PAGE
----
- Academic Year
- Academic Freedom Programs
- Academic Integrity
- Academic Regulations
- Adoption and Sale
- Americans with
- Awards and Honors
- Civility in the
- Conflict of Interest
and Ethics of Code
- Correspondence Requiring
- Days of No Classes
- Endowed Chairs
- Faculty Enrollment
- Faculty Responsibility
Conflict of Interest
- Faculty Workload
- Final Examinations
- Grade Records
- Holding Public Office
- Horn Professorship
- Leaves of Absence
- Misconduct in
- Off-Campus Student
Trips and Activities
- Office Hours
- Operating Polices
- Political Activity
- Post-Tenure Review
- Posting of Student
- Private Use of
- Promotion and Salary
- Religious Holy Days
- Salary Payment
- Security Control of
- Small Classes
- Student Health
- Student Organization
- Tenure Policy and Standards
- Use of University
- Visiting Speakers
The Board of Regents has established the following policy with respect to emeritus appointments. The title "Emeritus" may be conferred as recognition for long and faithful service, or for very distinguished service to the institution. Members of the faculty with rank of professor or associate professor at retirement may be given emeritus appointments provided they have completed at least 10 years of service at Texas Tech University or have been recommended on the basis of "very distinguished service." Administrative officers in major positions at the time of retirement from administrative duties may be considered for emeritus appointments. Emeritus appointments are strictly honorary and without stipend. Each such appointment shall be subject to approval by the Board of Regents upon recommendation by the President with concurrence by the Chancellor. (OP 10.07; Section 04.01.2, Regents' Rules)
Endowed Chairs and Designated Professorships
Designated academic positions are one means the university uses to honor certain faculty
assignments. Designated positions affirm the importance of an area of scholarship
and inquiry. They give the university the ability to attract and retain scholars of
extraordinary talent. Policies and procedures related to establishing endowed chairs
and professorships are in OP 02.08 and
Horn Professorships—the highest honor the university may bestow on members of its faculty—are granted to professors of international or national distinction for outstanding teaching, research, or other creative achievement. The number awarded is not limited, nor is any attempt made to maintain any fixed ratio between colleges or departments. The first four appointments were made in 1967 and were named in honor of Texas Tech's first president, Paul Whitfield Horn. Currently, the base salary of an appointee is increased by not less than $8,000, with a discretionary account provided in the amount of $20,000 per year.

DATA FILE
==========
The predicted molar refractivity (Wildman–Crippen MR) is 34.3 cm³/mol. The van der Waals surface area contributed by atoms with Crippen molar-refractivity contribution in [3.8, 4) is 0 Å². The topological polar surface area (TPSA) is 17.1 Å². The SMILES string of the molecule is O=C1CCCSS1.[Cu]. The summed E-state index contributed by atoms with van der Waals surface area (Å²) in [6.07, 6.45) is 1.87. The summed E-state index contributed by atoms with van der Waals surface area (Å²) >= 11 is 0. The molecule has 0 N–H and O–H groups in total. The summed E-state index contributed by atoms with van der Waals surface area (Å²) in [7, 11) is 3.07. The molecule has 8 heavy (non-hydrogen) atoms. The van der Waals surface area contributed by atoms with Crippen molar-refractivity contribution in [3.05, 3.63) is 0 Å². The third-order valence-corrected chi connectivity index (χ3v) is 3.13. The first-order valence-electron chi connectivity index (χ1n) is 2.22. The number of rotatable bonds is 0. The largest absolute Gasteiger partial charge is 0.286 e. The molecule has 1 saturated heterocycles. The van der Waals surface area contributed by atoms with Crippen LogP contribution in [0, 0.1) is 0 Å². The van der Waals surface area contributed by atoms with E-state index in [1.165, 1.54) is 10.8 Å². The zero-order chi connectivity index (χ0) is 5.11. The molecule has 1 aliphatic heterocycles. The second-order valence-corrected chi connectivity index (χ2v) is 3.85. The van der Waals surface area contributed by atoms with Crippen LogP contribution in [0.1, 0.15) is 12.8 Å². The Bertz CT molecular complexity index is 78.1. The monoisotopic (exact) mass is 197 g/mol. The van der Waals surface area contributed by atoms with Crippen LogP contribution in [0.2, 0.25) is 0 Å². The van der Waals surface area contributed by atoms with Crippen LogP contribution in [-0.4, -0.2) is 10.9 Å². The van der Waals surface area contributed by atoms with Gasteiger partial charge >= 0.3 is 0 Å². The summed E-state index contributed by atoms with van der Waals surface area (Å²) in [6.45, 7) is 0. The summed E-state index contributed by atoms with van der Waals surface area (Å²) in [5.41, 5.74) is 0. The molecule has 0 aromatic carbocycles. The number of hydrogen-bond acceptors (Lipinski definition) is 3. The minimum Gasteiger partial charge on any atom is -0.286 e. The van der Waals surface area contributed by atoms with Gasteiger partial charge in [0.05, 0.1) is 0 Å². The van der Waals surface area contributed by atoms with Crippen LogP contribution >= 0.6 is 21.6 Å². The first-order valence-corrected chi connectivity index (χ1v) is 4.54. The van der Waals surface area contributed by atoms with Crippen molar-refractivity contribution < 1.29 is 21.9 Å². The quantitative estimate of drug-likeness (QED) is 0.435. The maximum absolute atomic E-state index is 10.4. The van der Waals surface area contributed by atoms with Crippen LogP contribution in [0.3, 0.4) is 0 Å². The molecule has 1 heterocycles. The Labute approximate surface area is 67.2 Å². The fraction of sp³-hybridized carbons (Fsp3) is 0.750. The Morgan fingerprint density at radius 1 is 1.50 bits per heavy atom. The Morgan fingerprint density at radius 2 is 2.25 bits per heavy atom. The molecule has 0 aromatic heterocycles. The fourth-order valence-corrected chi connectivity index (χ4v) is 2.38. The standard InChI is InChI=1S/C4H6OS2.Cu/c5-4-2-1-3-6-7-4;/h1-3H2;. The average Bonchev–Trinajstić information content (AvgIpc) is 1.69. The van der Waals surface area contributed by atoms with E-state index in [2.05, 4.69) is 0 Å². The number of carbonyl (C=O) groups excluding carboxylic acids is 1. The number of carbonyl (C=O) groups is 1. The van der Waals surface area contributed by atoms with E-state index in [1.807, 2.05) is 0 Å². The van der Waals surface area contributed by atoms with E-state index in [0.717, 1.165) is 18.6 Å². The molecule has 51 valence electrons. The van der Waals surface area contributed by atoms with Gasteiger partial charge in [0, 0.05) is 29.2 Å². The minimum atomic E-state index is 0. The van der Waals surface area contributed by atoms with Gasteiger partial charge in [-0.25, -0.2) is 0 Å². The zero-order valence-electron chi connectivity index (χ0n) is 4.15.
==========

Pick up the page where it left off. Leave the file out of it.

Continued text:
Faculty Enrollment in Courses
Full-time members of the faculty and staff of Texas Tech may enroll for courses by permission of the department chairperson concerned. In registering for graduate work, they become subject to the usual regulations of the Graduate School. However, members of the faculty who hold rank higher than instructor at Texas Tech are not normally eligible to pursue a graduate degree program at this institution; exceptions require prior approval of the college dean.
Faculty members enrolling for course work are exempt from payment of nonresident tuition.
Conduct of University Members
Colleges and universities that are tax-supported must function in accordance with the public trust, and the actions by faculty, staff, and students within them must be consistent with the execution of that trust.
Texas Tech University is a publicly supported institution that is obligated to provide instruction in higher education; to advance knowledge through scholarship and research; and to provide related services to the community, the state, and the nation. As a center of learning, the university has the obligation to maintain conditions that are conducive to freedom of inquiry and expression in the maximum degree compatible with the orderly conduct of its functions. The responsibilities of the university dictate, to a major extent, the responsibilities of the individual faculty member. The faculty member is properly concerned with the whole process of education and is aware of the responsibilities of the university in a free society. Responsibility is assumed for performing several essential functions: teaching, research, university service, professional service, and community service.